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Tougher Budget on way as growth stalls

A tougher Budget is on the cards as the Government prepares to finally cut its predictions for growth in the economy for next year.

The lower growth rate could result in up to €200m more cuts and taxes being needed in Budget 2013.

The Department of Finance will formally announce a cut in the growth rate on Monday when its new economic outlook is published.

The 2013 growth rate will come down from the previously projected 2.2pc to 1.5pc.

The new rate is in line with what is predicted by the IMF and the Central Bank.

As a result of the lower growth, the tax take next year will be about €200m lower than was previously expected.

The Government is planning a package of €3.5bn next year to reach the 7.5pc deficit target agreed with the bailout team.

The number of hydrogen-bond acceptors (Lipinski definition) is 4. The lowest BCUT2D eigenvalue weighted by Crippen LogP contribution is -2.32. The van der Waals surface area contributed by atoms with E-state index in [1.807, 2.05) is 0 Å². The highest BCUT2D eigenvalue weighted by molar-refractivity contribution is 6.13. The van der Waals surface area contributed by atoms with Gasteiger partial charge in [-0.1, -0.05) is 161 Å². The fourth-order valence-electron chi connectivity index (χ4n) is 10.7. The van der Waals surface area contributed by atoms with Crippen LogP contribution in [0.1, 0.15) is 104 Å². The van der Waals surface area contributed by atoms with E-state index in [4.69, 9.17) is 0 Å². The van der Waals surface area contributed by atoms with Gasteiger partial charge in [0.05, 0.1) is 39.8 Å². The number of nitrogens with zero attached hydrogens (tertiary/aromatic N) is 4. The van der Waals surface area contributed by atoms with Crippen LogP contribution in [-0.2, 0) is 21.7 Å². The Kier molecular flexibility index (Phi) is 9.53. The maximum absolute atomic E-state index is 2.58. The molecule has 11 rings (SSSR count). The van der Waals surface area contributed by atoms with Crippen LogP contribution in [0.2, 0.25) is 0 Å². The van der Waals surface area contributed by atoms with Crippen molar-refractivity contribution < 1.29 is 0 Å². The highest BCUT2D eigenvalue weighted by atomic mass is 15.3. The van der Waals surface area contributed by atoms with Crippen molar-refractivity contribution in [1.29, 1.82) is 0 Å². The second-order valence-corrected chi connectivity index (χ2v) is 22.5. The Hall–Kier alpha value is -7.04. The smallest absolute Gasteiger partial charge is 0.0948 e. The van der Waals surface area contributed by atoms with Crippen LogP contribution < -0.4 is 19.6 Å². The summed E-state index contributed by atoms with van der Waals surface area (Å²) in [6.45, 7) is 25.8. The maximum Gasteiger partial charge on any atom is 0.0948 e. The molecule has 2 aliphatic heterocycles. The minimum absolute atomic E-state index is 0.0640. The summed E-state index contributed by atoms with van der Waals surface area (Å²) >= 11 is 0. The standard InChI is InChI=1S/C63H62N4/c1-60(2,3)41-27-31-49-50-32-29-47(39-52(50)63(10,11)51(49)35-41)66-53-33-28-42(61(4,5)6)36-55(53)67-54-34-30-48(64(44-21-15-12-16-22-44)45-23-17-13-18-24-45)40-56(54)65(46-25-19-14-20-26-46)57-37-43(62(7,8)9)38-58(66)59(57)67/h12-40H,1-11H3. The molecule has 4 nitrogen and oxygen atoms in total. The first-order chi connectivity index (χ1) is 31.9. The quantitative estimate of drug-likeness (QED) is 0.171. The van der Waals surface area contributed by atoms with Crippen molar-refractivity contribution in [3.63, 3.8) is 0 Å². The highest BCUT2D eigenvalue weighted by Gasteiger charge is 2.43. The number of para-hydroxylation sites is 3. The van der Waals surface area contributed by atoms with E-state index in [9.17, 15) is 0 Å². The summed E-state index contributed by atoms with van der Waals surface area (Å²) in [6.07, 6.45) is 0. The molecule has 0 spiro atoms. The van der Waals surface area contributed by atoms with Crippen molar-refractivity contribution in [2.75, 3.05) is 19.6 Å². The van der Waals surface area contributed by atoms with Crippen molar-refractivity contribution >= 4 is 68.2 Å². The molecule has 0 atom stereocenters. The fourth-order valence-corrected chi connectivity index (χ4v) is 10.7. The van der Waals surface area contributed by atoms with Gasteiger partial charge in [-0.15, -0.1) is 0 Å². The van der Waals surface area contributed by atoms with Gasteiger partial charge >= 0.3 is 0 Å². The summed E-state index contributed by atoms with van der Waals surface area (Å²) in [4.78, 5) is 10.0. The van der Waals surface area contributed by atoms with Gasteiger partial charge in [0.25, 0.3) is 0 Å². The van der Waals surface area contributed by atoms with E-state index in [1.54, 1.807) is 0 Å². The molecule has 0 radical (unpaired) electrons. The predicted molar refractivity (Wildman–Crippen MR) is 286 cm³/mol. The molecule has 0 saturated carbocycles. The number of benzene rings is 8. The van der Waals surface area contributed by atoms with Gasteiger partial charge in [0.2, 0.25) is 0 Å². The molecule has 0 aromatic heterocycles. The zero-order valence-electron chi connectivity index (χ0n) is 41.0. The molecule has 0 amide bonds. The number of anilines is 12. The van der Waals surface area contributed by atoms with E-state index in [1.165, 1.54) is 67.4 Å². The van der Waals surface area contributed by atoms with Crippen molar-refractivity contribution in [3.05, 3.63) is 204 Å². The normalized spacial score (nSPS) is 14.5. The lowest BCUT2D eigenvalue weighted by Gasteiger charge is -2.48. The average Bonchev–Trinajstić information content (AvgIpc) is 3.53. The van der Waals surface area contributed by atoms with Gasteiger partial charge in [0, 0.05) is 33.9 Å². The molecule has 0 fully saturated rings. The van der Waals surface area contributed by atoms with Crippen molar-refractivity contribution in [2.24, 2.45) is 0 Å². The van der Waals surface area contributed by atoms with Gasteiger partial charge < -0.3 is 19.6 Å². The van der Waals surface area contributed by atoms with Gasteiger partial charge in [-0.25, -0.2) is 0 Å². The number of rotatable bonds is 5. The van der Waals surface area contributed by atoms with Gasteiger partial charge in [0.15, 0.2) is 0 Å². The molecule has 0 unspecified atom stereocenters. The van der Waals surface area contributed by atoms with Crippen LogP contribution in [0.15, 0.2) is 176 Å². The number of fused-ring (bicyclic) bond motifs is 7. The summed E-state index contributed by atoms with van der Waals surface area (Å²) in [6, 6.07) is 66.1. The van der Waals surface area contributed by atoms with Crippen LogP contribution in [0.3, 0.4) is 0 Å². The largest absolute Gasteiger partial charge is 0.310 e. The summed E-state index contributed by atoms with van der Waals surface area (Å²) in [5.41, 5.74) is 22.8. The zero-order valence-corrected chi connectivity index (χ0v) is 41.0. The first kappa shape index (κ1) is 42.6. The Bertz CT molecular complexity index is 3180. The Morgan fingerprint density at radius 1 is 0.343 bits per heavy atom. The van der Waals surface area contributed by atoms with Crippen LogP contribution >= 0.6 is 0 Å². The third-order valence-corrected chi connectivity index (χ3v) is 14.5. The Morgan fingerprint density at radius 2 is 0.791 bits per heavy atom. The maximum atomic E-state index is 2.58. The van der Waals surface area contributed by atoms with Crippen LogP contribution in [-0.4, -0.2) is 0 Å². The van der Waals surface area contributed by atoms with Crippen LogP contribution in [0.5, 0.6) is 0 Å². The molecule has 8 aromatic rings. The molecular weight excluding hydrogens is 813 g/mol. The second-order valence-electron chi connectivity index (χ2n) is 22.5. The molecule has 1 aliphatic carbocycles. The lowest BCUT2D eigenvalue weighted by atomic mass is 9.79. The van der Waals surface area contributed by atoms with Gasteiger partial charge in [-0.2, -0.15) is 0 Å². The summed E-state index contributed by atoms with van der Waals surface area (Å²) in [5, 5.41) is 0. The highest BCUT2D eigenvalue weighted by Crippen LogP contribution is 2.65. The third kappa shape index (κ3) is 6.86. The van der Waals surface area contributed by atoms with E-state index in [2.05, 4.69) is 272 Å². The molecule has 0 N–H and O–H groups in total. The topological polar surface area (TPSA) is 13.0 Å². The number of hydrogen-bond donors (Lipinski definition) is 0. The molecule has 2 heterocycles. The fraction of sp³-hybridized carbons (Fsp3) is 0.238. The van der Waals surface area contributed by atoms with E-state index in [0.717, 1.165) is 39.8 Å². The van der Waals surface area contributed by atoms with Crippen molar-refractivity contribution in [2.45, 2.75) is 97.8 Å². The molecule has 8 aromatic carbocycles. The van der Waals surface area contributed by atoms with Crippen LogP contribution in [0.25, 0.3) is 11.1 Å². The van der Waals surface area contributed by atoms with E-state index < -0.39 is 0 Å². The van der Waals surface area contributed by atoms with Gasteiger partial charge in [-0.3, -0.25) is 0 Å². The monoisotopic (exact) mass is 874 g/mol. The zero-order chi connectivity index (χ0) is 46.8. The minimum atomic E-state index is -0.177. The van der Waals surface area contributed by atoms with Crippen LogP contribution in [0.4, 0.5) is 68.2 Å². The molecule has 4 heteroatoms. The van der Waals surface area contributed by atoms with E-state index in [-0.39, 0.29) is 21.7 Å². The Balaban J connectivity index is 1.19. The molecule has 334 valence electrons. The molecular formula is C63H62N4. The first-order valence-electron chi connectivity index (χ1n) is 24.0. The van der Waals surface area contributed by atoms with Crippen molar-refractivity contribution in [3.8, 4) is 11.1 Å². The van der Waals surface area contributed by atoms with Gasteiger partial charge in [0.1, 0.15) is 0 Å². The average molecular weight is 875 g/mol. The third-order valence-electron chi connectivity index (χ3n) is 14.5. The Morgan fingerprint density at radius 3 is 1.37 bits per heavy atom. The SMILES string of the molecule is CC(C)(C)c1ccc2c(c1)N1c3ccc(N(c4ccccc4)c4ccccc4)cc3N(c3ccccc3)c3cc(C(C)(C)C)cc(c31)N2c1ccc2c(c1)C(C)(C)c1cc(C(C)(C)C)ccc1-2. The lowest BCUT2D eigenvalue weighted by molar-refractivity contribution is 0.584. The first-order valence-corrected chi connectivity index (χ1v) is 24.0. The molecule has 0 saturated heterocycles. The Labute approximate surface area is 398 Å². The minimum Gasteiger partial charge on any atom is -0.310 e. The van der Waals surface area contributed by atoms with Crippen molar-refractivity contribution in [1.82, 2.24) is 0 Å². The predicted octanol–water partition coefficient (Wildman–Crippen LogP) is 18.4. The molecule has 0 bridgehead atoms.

The latest Exchequer figures show tax revenues are marginally ahead of target but pressures remain on the spending side. The Government is on schedule to meet targets set out by the bailout team with tax revenues at the end of October at €28.4bn, €1.7bn ahead of the same period last year.

According to the latest Exchequer returns, revenues are up 4.3pc compared with last year on an adjusted basis.

Deficit

VAT is now €106m ahead of target cumulatively, while income tax was €26m ahead of profile. Corporation tax in October was down €225m.

Excise duties came in below target for the fourth consecutive month in October.

Despite the tax take being ahead of target so far this year, there are pressure points in the Departments of Health and Social Welfare.

The Exchequer deficit at the end October 2012 was €14bn, compared with €22.1bn in the same period last year.

Irish Independent